• Bio-Psycho-Social Perspective

    • assumes that biological, sociocultural, and psychological factors combine and interact to produce psychological disorders



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Bio-Psycho-Social Approach

  • These factors change over time. Hence, it’s harmful to place a constant label on a person

  • “Normal” behavior changes over cultures, sub-cultures and time.

    • E.g., is gang behavior or violence “abnormal”?

  • It’s more important to understand behavior (and symptoms) then worry about labels.


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Classifying Psychological Disorders (medical approach dominates)

  • DSM-IV

    • American Psychiatric Association’s Diagnostic and Statistical Manual of Mental Disorders (Fourth Edition)

    • a widely used system for classifying psychological disorders

    • presently distributed as DSM-IV-TR (text revision)


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Classifying Psychological Disorders dominates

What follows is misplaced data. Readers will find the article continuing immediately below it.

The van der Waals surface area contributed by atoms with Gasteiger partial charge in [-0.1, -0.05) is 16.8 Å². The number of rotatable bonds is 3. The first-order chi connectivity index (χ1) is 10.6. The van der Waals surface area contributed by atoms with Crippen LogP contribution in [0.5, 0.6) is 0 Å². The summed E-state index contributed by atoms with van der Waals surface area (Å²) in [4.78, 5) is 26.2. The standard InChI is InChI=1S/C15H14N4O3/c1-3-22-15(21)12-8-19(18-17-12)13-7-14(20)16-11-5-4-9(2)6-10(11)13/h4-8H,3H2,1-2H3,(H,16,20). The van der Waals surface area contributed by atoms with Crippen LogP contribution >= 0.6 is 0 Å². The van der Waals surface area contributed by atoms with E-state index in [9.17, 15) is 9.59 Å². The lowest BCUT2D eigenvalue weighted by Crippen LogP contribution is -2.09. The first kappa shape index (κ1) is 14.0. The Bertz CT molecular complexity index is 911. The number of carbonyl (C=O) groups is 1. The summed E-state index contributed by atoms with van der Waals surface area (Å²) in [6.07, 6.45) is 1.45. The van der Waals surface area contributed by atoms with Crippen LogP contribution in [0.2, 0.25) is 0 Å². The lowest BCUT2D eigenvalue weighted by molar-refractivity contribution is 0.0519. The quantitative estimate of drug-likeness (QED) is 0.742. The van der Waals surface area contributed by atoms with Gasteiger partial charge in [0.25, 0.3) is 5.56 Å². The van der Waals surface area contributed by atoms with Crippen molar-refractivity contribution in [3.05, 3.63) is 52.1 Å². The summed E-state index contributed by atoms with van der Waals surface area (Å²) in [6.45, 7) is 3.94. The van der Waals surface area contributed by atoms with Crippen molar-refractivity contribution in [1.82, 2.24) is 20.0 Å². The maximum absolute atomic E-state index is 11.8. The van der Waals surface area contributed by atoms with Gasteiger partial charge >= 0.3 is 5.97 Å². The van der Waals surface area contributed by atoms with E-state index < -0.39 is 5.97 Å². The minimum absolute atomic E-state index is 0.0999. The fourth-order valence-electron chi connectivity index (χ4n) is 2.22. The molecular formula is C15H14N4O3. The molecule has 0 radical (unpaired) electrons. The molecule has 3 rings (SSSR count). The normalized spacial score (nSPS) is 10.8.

• Neurotic Disorder usually distressing but that allows one to think rationally and function socially

  • Psychotic Disorder

    • person loses contact with reality

    • experiences irrational ideas and distorted perceptions



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Anxiety Disorders dominates

  • Anxiety Disorders

    • distressing, persistent anxiety or maladaptive behaviors that reduce anxiety

  • Generalized Anxiety Disorder

    • person is tense, apprehensive, and in a state of autonomic nervous system arousal

    • Persistence (out of control)

    • Problem in identifying source


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Anxiety Disorders dominates

  • Panic Disorder

    • marked by a minutes-long episode of intense dread in which a person experiences terror and accompanying chest pain, choking, or other frightening sensation

    • Person comes to fear the panic attack itself and start to avoid any situations or places that might provoke an attack